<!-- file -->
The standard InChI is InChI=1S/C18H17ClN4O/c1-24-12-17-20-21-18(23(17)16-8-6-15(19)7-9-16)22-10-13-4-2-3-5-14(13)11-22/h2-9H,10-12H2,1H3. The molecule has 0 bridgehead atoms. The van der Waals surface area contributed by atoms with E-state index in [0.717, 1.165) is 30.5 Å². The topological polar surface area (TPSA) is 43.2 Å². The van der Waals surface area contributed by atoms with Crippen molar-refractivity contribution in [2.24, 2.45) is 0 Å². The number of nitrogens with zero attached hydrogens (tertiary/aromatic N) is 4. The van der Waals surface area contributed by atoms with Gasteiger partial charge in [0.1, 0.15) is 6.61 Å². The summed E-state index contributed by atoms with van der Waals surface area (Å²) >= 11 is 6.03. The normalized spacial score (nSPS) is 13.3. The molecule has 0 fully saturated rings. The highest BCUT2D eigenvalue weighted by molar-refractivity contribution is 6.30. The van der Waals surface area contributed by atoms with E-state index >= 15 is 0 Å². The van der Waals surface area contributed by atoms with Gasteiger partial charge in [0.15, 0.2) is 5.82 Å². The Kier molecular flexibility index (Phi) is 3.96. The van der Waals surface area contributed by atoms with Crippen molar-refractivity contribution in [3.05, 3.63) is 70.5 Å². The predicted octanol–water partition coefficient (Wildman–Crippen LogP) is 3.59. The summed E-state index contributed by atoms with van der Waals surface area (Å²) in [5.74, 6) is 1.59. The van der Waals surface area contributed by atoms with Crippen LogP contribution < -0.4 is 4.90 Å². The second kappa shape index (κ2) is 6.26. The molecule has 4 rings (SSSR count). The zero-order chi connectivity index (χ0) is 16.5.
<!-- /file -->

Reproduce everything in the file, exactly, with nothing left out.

The standard InChI is InChI=1S/C18H17ClN4O/c1-24-12-17-20-21-18(23(17)16-8-6-15(19)7-9-16)22-10-13-4-2-3-5-14(13)11-22/h2-9H,10-12H2,1H3. The molecule has 0 bridgehead atoms. The van der Waals surface area contributed by atoms with E-state index in [0.717, 1.165) is 30.5 Å². The topological polar surface area (TPSA) is 43.2 Å². The van der Waals surface area contributed by atoms with Crippen molar-refractivity contribution in [2.24, 2.45) is 0 Å². The number of nitrogens with zero attached hydrogens (tertiary/aromatic N) is 4. The van der Waals surface area contributed by atoms with Gasteiger partial charge in [0.1, 0.15) is 6.61 Å². The summed E-state index contributed by atoms with van der Waals surface area (Å²) >= 11 is 6.03. The normalized spacial score (nSPS) is 13.3. The molecule has 0 fully saturated rings. The highest BCUT2D eigenvalue weighted by molar-refractivity contribution is 6.30. The van der Waals surface area contributed by atoms with E-state index >= 15 is 0 Å². The van der Waals surface area contributed by atoms with Gasteiger partial charge in [0.15, 0.2) is 5.82 Å². The Kier molecular flexibility index (Phi) is 3.96. The van der Waals surface area contributed by atoms with Crippen molar-refractivity contribution in [3.05, 3.63) is 70.5 Å². The predicted octanol–water partition coefficient (Wildman–Crippen LogP) is 3.59. The summed E-state index contributed by atoms with van der Waals surface area (Å²) in [5.74, 6) is 1.59. The van der Waals surface area contributed by atoms with Crippen LogP contribution < -0.4 is 4.90 Å². The second kappa shape index (κ2) is 6.26. The molecule has 4 rings (SSSR count). The zero-order chi connectivity index (χ0) is 16.5.